Research Article | Open Access
Ivana Nieto-Aristizábal, Álvaro J. Vivas, Pablo Ruiz-Montaño, Cristian C. Aragón, Iván Posso-Osorio, Jairo Quiñones, Julián Alejandro Rivillas, Gabriel J. Tobón, "Therapeutic Plasma Exchange as a Treatment for Autoimmune Neurological Disease", Autoimmune Diseases, vol. 2020, Article ID 3484659, 6 pages, 2020. https://doi.org/10.1155/2020/3484659
Therapeutic Plasma Exchange as a Treatment for Autoimmune Neurological Disease
Introduction. Therapeutic plasma exchange (TPE) is commonly used as treatment of certain autoimmune neurological diseases (ANDs), and its main objective is the removal of pathogenic autoantibodies. Our aim was to describe the clinical profile and the experience with the usage of TPE in patients with ANDs at our institution. Methods. This is an observational retrospective study, including medical records of patients with diagnosis of ANDs who received TPE, between 2011 and 2018. Characteristics of TPE, such as number of cycles, type of replacement solution, and adverse effects, were evaluated. The modified Rankin Scale (mRS) was applied to measure the clinical response after the therapy. Results. 187 patients were included with the following diagnoses: myasthenia gravis (MG), n = 70 (37%); Guillain–Barré syndrome (GBS), n = 53 (28.3%), neuromyelitis optica spectrum disorders (NMOSD), n = 35 (18.7%); chronic inflammatory demyelinating polyneuropathy (CIDP), n = 23 (12.2%); and autoimmune encephalitis (AE), n = 6 (3.2%). The most used types of replacement solution were albumin (n = 131, 70%) and succinylated gelatin (n = 45, 24%). All patients received a median of five cycles (IQR 5-5). Hypotension and hydroelectrolytic disorders were the main complications. After TPE, 99 patients (52.9%) showed improvement in the mRS scores and a statistical significance () was seen between the admission score and after TPE for every diagnosis except for CIDP. Conclusion. TPE has an adequate safety profile, and improvement in functionality in treated patients reflects its effectiveness.
Therapeutic plasma exchange (TPE) is defined by the American Society for Apheresis (ASFA) 2019 guidelines as “A therapeutic procedure in which the blood of the patient is passed through a medical device which separates plasma from the other components of blood….”. Unlike plasmapheresis, TPE involves plasma removal and replacement with a solution such as a colloid solution (e.g., albumin and/or plasma) or a combination of a crystalloid/colloid solution .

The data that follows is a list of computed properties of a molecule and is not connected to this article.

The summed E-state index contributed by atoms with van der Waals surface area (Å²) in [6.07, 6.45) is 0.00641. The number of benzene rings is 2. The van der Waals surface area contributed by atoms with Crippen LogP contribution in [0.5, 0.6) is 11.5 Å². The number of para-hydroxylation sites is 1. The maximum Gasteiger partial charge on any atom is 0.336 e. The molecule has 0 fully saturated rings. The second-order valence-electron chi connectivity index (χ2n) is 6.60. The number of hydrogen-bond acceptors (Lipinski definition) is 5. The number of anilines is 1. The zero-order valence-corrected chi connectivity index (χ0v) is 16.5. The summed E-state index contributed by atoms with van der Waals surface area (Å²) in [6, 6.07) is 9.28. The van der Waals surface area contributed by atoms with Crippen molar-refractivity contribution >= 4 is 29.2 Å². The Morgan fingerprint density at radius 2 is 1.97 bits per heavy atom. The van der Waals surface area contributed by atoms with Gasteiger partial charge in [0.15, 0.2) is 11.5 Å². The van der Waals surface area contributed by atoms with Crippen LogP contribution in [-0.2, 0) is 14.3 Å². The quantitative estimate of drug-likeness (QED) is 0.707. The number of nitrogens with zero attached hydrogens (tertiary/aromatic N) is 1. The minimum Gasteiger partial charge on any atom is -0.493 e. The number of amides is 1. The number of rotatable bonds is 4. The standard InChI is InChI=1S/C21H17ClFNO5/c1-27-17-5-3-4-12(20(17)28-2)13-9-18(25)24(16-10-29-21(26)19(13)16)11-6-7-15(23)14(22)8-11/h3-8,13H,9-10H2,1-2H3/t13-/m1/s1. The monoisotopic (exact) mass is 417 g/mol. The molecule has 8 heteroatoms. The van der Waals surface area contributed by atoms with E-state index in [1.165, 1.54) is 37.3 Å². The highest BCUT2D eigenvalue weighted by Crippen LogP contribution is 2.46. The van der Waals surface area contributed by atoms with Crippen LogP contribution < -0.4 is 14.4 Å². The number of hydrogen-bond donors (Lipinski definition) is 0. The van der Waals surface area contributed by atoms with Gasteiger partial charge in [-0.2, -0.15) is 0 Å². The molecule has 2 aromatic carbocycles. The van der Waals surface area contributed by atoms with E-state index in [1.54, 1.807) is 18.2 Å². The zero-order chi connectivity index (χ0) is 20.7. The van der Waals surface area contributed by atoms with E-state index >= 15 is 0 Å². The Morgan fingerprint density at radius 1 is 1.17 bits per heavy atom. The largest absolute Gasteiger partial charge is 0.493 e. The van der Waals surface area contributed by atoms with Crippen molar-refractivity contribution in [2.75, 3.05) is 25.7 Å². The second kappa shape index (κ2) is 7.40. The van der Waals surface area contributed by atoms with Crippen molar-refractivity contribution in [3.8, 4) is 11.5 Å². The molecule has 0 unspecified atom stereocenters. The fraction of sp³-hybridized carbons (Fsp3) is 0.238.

Even though it was initially conceived as a treatment for hematological diseases with presumed or demonstrated immune pathophysiology , treatment using TPE has been extended to a variety of pathologies including kidney, autoimmune rheumatological, and neurological diseases, with the latter being the pathology most frequently treated by TPE . The increased usage of TPE has likely followed an increased understanding of its mechanisms of action, which range from the removal of pathogenic autoantibodies and immune complexes to improvement in monocyte function . Among the autoimmune neurological diseases (ANDs) treated using TPE, chronic inflammatory demyelinating polyneuropathy (CIDP), Guillain–Barré syndrome (GBS), myasthenia gravis (MG), neuromyelitis optica spectrum disorders (NMOSDs), and autoimmune encephalitis (AE) are well described. TPE is typically used alone or in conjunction with other treatment options, such as intravenous immunoglobulins (IVIG) and corticosteroids, as a first-line treatment for some of these disorders.
The great majority of descriptions of the clinical experience of TPE usage for this group of diseases are from North American or European cohorts [4–7]. In addition, environmental and genetic factors differ between populations, and these factors may influence the response the individuals have on different therapeutic interventions. Many of the mentioned ANDs have shown an exponential increase in occurrence in recent years [8–11]. Therefore, it is important to study in depth the safety and effectiveness of their available treatments, such as TPE. In this study, we aimed to describe the factors associated with indications, types of replacement solution, adverse effects, and treatment effectiveness of this intervention in patients with different ANDs.
2. Material and Methods
This was a retrospective and observational study conducted at Fundación Valle del Lili, a high-complexity center in Cali, Colombia. The medical records of patients with ANDs diagnosed by neurologists, who received at least one TPE in our institution between 2011 and 2018, were included in our analyses. In each case, the number of treatment cycles, type of replacement solution, clinical characteristics as duration of inpatient stay, adverse effects, and death of patients were evaluated. For identifying relapses, admissions due to ANDs up to one year after TPE were quantified.
TPE was prescribed by neurologists and was always administered in the intensive care unit (ICU) by trained nurses. The procedure comprised centrifugation, where prophylactic calcium was not routine. In each case, according to TPE characteristics (e.g., volume, replacement solution), anticoagulation with citrate and replacement solutions were administered in the proportions of 1 : 12 to 1 : 16.
Since most of the evaluated diagnoses (e.g., MG, GBS, and CIDP) have a disease-specific scale, we used the modified Rankin Scale (mRS) to measure and compare the clinical improvement between our patients. Although initially used for stroke treatment, it has also been applied in several different contexts including the evaluation of outcomes in NMOSD , AE [13, 14], MG , CIDP , GBS , and other neurological conditions .
Thus, the mRS was applied to every patient at three different times: at admission, using the admission note of the department of neurology; after TPE, using their progress note registered after completing all the cycles; and 90-days after receiving TPE, using medical records of follow-up appointments with neurologists. mRS measurement was performed by the research group with a previous training by a neurology resident.